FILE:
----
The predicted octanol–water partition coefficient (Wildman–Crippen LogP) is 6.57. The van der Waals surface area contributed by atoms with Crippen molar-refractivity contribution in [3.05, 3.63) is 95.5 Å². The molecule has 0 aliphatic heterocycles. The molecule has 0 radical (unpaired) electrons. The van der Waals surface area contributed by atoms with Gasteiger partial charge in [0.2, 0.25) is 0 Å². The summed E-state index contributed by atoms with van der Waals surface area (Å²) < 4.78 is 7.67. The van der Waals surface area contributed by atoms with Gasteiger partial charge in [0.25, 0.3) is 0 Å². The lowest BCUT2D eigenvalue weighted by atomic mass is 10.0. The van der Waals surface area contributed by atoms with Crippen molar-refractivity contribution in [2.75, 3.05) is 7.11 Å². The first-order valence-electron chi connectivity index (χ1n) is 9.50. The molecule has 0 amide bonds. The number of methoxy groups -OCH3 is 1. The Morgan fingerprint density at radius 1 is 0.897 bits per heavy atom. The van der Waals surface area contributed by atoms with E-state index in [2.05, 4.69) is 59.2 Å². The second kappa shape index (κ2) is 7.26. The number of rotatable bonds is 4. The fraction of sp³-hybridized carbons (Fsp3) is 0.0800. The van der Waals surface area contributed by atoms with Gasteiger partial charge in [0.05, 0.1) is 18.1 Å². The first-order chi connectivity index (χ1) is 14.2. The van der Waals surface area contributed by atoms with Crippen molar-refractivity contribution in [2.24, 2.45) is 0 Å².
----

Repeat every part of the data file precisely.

The predicted octanol–water partition coefficient (Wildman–Crippen LogP) is 6.57. The van der Waals surface area contributed by atoms with Crippen molar-refractivity contribution in [3.05, 3.63) is 95.5 Å². The molecule has 0 aliphatic heterocycles. The molecule has 0 radical (unpaired) electrons. The van der Waals surface area contributed by atoms with Gasteiger partial charge in [0.2, 0.25) is 0 Å². The summed E-state index contributed by atoms with van der Waals surface area (Å²) < 4.78 is 7.67. The van der Waals surface area contributed by atoms with Gasteiger partial charge in [0.25, 0.3) is 0 Å². The lowest BCUT2D eigenvalue weighted by atomic mass is 10.0. The van der Waals surface area contributed by atoms with Crippen molar-refractivity contribution in [2.75, 3.05) is 7.11 Å². The first-order valence-electron chi connectivity index (χ1n) is 9.50. The molecule has 0 amide bonds. The number of methoxy groups -OCH3 is 1. The Morgan fingerprint density at radius 1 is 0.897 bits per heavy atom. The van der Waals surface area contributed by atoms with E-state index in [2.05, 4.69) is 59.2 Å². The second kappa shape index (κ2) is 7.26. The number of rotatable bonds is 4. The fraction of sp³-hybridized carbons (Fsp3) is 0.0800. The van der Waals surface area contributed by atoms with Gasteiger partial charge in [0.05, 0.1) is 18.1 Å². The first-order chi connectivity index (χ1) is 14.2. The van der Waals surface area contributed by atoms with Crippen molar-refractivity contribution in [2.24, 2.45) is 0 Å².